In an editorial published online October 23, editor Carol Shoshkes Reiss notes that the decision to ban authors who plagiarize material stems from a rash of recent submissions containing overlapping text: Read the rest of this entry »
Aspergillus spores are often ubiquitous yet harmless, but can irritate people whose lungs aren’t in top working order. Duplication, on the other hand, is more universally deadly. The editors of The Pan African Medical Journal told us that, in addition to the retraction, there were personal consequences for the authors: Read the rest of this entry »
The ban — a relatively infrequent occurrence in publishing — comes after the publisher removed a 2014 article that seems to have merely changed the title and authors of a 2013 article from another journal.
When a tip from a reader pointed to the possibility of duplication between the two articles, Read the rest of this entry »
Plant researcher Jaime A. Teixeira da Silva has been banned from submitting papers to any journals published by Taylor & Francis. The reason: “continuing challenges” to their procedures and the use of “inflammatory language.”
This is the second time Teixeira da Silva has been banned by a publisher — last year Elsevier journal Scientia Horticulturae told him that they refused to review his papers following “personal attacks and threats.”
Apparently, Taylor & Francis has too become frustrated with Teixeira da Silva’s communication strategy. Anthony Trioli, from Taylor & Francis, told Teixeira da Silva in an email (to which Teixeira da Silva copied us on his reply) that they would no longer accept his papers:
The Journal of Neuroscience has yanked an Alzheimer’s paper and banned three University of Pennsylvania authors from publishing there temporarily, following conflicting investigations by the university and the publisher, the Society for Neuroscience, into the data.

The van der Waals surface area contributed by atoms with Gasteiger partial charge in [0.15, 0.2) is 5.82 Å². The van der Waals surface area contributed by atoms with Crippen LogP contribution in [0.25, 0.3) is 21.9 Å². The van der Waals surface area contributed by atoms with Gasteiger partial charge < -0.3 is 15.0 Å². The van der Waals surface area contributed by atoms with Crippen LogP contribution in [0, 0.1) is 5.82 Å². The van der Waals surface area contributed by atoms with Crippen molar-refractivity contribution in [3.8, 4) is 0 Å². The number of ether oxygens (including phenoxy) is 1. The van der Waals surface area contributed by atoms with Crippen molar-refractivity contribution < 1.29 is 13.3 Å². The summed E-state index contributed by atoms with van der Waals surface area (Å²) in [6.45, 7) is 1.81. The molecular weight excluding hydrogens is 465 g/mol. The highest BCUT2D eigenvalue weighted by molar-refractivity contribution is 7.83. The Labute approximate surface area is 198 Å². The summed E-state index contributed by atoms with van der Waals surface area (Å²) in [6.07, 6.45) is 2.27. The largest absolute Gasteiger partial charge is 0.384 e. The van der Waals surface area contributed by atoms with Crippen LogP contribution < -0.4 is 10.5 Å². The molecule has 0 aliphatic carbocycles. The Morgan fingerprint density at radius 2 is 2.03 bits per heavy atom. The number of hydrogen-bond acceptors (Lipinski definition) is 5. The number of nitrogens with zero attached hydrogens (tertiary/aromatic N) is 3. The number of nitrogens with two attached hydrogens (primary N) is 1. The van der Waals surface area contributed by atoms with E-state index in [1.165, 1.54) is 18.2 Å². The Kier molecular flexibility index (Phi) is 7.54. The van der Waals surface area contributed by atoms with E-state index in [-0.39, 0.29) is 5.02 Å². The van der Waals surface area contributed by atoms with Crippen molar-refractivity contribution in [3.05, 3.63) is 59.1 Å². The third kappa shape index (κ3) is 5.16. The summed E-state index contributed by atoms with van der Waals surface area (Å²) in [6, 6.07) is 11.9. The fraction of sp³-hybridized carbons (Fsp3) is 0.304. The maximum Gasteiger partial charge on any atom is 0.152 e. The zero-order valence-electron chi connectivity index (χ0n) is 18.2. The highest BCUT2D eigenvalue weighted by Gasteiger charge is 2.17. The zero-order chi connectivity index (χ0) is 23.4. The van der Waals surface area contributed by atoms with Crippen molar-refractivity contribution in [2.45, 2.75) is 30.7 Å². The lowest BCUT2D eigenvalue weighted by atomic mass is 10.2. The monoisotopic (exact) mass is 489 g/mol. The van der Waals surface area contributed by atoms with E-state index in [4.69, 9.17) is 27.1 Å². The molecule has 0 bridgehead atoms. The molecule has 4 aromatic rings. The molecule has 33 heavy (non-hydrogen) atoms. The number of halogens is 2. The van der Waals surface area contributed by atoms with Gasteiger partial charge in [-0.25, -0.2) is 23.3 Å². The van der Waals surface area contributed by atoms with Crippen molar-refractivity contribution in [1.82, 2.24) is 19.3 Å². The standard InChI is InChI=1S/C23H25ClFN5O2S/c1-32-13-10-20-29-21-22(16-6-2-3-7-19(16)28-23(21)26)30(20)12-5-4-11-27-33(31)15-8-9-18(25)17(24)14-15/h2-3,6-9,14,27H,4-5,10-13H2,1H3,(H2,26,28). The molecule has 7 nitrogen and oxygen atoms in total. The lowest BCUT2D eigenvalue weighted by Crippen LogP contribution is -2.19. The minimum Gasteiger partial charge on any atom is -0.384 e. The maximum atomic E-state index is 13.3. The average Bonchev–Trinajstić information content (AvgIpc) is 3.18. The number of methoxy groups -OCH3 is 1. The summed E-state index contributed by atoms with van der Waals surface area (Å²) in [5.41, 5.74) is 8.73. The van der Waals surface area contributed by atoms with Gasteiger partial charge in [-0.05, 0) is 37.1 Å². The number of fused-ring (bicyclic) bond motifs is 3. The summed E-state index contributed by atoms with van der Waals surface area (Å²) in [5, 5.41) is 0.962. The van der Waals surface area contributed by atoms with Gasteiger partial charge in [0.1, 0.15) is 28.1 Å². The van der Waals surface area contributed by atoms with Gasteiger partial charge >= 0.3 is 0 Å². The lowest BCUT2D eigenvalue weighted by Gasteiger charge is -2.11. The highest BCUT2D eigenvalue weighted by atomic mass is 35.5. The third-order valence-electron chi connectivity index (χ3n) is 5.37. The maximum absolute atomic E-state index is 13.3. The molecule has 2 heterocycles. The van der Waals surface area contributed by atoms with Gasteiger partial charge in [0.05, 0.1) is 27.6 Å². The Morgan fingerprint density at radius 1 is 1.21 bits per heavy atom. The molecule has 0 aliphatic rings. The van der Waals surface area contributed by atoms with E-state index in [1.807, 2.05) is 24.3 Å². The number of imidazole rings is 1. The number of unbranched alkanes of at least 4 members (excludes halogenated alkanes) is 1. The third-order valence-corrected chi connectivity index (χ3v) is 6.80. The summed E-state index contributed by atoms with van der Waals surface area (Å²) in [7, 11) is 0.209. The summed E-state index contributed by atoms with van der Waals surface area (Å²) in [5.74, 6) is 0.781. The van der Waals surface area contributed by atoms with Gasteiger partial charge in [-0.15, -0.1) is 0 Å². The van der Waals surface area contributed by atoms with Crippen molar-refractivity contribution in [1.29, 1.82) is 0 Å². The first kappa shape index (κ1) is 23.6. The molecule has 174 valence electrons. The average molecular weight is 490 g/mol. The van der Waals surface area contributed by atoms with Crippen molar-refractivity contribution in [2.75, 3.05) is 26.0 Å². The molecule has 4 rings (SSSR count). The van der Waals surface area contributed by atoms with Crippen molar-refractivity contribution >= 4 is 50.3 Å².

The 2011 paper looked into the cellular makeup of the characteristic plaques that develop in the brains of people with Alzheimer’s disease. It’s been cited 64 times, according to Thomson Scientific’s Web of Knowledge.
While the notice states that Penn’s investigation “supports the journal’s findings of data misrepresentation,” last author Virginia Lee said she asked the journal to simply issue a correction of the faulty data, since the findings are “extremely important” for the field and have been affirmed by a later paper. According to author John Trojanowski (who is married to and publishes regularly with Lee), he and Lee have been barred from publishing in Journal for Neuroscience for several years.
Senior Co-author Edward Lee is out for a year [see update at the bottom of this post].
Lee provided us with a letter Vice Dean of Research Glen Gaulton sent to the journal (click here to read), in which he says an investigation found “no evidence of research misconduct” and the “errors…do not detract from or otherwise alter the conclusions of the manuscript.”
A trio of skin specialists in Egypt has lost a 2009 paper in the Indian Journal of Dermatology for duplication. And the journal wasn’t happy about it.
The article, “Serum mucosa-associated epithelial chemokine in atopic dermatitis : A specific marker for severity,” came from a group at Ain Shams University in Cairo. According to the abstract: Read the rest of this entry »